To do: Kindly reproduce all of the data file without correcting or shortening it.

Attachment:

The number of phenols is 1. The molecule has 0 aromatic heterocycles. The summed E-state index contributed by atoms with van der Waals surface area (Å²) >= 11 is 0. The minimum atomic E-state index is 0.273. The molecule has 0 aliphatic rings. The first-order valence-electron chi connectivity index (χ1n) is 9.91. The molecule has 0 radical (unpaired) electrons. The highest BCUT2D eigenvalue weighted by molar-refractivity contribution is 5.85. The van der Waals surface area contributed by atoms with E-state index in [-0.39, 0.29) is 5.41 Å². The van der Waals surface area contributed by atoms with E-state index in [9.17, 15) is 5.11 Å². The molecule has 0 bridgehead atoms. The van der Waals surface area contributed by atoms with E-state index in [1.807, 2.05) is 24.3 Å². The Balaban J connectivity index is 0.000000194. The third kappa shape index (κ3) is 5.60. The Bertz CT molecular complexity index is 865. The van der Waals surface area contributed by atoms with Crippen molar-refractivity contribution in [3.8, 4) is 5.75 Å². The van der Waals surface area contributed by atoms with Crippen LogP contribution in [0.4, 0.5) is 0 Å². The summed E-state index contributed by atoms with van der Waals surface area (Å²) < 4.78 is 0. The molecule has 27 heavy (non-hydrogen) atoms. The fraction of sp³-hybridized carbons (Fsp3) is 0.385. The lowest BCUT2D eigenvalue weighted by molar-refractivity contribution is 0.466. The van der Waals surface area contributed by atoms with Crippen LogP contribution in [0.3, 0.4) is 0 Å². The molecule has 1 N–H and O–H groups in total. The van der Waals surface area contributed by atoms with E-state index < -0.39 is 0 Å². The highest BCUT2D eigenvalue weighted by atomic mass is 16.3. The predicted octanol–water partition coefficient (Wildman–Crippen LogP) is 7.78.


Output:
The number of phenols is 1. The molecule has 0 aromatic heterocycles. The summed E-state index contributed by atoms with van der Waals surface area (Å²) >= 11 is 0. The minimum atomic E-state index is 0.273. The molecule has 0 aliphatic rings. The first-order valence-electron chi connectivity index (χ1n) is 9.91. The molecule has 0 radical (unpaired) electrons. The highest BCUT2D eigenvalue weighted by molar-refractivity contribution is 5.85. The van der Waals surface area contributed by atoms with E-state index in [-0.39, 0.29) is 5.41 Å². The van der Waals surface area contributed by atoms with E-state index in [9.17, 15) is 5.11 Å². The molecule has 0 bridgehead atoms. The van der Waals surface area contributed by atoms with E-state index in [1.807, 2.05) is 24.3 Å². The Balaban J connectivity index is 0.000000194. The third kappa shape index (κ3) is 5.60. The Bertz CT molecular complexity index is 865. The van der Waals surface area contributed by atoms with Crippen molar-refractivity contribution in [3.8, 4) is 5.75 Å². The van der Waals surface area contributed by atoms with Crippen LogP contribution in [0.4, 0.5) is 0 Å². The summed E-state index contributed by atoms with van der Waals surface area (Å²) < 4.78 is 0. The molecule has 27 heavy (non-hydrogen) atoms. The fraction of sp³-hybridized carbons (Fsp3) is 0.385. The lowest BCUT2D eigenvalue weighted by molar-refractivity contribution is 0.466. The van der Waals surface area contributed by atoms with Crippen LogP contribution in [0.3, 0.4) is 0 Å². The molecule has 1 N–H and O–H groups in total. The van der Waals surface area contributed by atoms with E-state index < -0.39 is 0 Å². The highest BCUT2D eigenvalue weighted by atomic mass is 16.3. The predicted octanol–water partition coefficient (Wildman–Crippen LogP) is 7.78.